This week I was going to write a post about Washington Irving’s famous tale, The Legend of Sleepy Hollow. I had planned an elaborate metaphor about how the headless horseman is representative of the modern evangelical church which has severed its body from the head of Christ, casting aside His lordship in favor of a phantasmal rampage─nothing more than an illusion in mist, a gruesome distortion of what it should be─as it tramples both body and spirit in its wake. But it’s more important to be sincere than clever, and this week my focus has not been on the general state of the wayward church, but on our culture as a whole.

In the course of the last week, we’ve had several discussions here at Bone of Bones and within our larger church community about entertainment, particularly what a Christian response should be to depictions of violence in movies and on television. While this post is not about that issue directly, it led me to thinking about how Christians engage with culture. My concern is that we have made a practice of entertaining ourselves as the world does: passively…in truth, brainlessly.

We rightly understand the need to guard children from explicit content in entertainment, understanding how moldable little minds can be. Yet when we consider our own participation, we think ourselves immune to the effects of the silver screen. As adults we believe we can be entertained without being affected. We feign neutrality as we sit, catatonic, in the glow of our devices. Sometimes you just need a break from reality, we say, as we power down our minds and open our eyes. Nothing like a little brainwashing before bedtime.

All these tales, told in that drowsy undertone with which men talk in the dark, the countenances of the listeners only now and then receiving a casual gleam from the glare of a pipe, sank deep in the mind of Ichabod.

The Legend of Sleepy Hollow by Washington Irving

It’s often said that hypnosis requires a willing participant. Brainwashing is not so choosy. We are deeply affected by the assumptions of our surrounding culture whether we realize it or not. (Especially, I would argue, when we don’t even recognize it’s happening.) It is this passivity that is so dangerous. To combat cultural indoctrination requires not just the refusal to hand over the conscious mind, but a commitment to discern what is being seen, read, or heard in the light of God’s revealed truth. Discernment is not passive. It is an active skill that must be honed in the life of the mature believer so that he or she is constantly making distinctions between what is good and evil (Hebrews 5:14).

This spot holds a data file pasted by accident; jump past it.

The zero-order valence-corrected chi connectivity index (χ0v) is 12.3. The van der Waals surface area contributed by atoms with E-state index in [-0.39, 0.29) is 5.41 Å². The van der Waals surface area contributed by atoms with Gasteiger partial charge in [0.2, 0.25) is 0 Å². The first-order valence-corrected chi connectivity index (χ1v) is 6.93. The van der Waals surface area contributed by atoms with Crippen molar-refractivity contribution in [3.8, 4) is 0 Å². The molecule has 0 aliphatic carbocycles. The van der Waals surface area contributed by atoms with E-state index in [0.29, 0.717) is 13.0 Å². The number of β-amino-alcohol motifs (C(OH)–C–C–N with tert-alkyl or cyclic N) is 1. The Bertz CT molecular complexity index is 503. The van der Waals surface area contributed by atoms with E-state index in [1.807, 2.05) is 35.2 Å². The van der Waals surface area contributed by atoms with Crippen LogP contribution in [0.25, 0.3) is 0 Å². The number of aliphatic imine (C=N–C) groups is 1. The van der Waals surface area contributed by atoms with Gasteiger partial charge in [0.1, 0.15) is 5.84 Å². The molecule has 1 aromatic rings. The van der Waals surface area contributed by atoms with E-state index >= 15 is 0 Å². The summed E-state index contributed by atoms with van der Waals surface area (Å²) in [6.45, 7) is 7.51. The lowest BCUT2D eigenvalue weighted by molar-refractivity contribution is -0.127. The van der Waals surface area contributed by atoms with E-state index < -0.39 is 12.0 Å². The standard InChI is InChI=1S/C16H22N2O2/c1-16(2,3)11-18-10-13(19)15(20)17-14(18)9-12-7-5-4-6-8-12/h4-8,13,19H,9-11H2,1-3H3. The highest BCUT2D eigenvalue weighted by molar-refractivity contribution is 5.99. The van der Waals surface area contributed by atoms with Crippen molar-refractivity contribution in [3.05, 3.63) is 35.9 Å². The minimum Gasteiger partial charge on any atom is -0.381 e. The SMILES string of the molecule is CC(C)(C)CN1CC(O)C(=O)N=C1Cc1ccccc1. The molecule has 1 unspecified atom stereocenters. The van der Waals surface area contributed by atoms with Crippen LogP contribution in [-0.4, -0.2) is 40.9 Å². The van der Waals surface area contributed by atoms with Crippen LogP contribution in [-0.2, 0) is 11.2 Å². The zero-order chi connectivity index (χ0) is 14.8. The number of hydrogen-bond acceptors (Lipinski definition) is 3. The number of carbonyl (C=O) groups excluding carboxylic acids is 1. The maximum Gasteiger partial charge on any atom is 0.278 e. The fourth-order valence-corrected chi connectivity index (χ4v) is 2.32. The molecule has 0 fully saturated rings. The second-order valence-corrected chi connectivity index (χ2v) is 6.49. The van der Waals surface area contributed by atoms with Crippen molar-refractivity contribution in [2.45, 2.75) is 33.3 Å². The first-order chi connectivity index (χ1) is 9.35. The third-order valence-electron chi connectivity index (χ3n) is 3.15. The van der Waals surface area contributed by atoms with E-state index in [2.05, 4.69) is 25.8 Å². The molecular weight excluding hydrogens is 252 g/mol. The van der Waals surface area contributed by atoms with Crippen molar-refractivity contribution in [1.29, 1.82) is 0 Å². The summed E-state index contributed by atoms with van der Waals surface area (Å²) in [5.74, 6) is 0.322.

Do not conform to the pattern of this world, but be transformed by the renewing of your mind. Then you will be able to test and approve what God’s will is—his good, pleasing and perfect will.

Romans 12:2, NIV

As Christians, we should be wary of entertaining ourselves with the things of this world. Everything we do should be for the glory of God (1 Corinthians 10:31). From that perspective, we have an obligation to examine the music, movies, and literature we consume, measuring it against the Word of God. It is spiritually lazy to disengage our brains in the pursuit of entertainment for its own sake. Instead, let us be shrewd as serpents as we evaluate the modern onslaught of images (Matthew 10:16). We should make a practice of judging societal mores through the lens of a Christian worldview, not a habit of indifferently absorbing the whims of pop culture.

What our eyes linger on, our hearts will learn to love. What our hearts love, our eyes will linger on. When by supernatural grace Christ becomes the highest prize in our life, then he becomes the supreme focus of our attention. 

Tony Reinke, Desiring God

I am not advocating for cultural abstinence. Stories are powerful tools, and like any tool they can be used for good or ill. The answer to engaging with culture is not to buttress ourselves like monks in the confinement of an abbey (for we seek to flee sin not temptation), nor is it to dive headlong into the practices of the world in the name of Christian liberty (Galatians 5:13). We are neither antinomians nor fundamentalists, but are called to employ discernment.

So let us not sacrifice our heads in the name of recreation, for few things are more frightening than allowing our flesh to roam rampant. Just ask Ichabod Crane; he learned firsthand the terror and destruction of the mindless man.

Finally, brothers and sisters, whatever is true, whatever is noble, whatever is right, whatever is pure, whatever is lovely, whatever is admirable—if anything is excellent or praiseworthy—think about such things.

Philippians 4:8, NIV
Until next time, salutations & selah.

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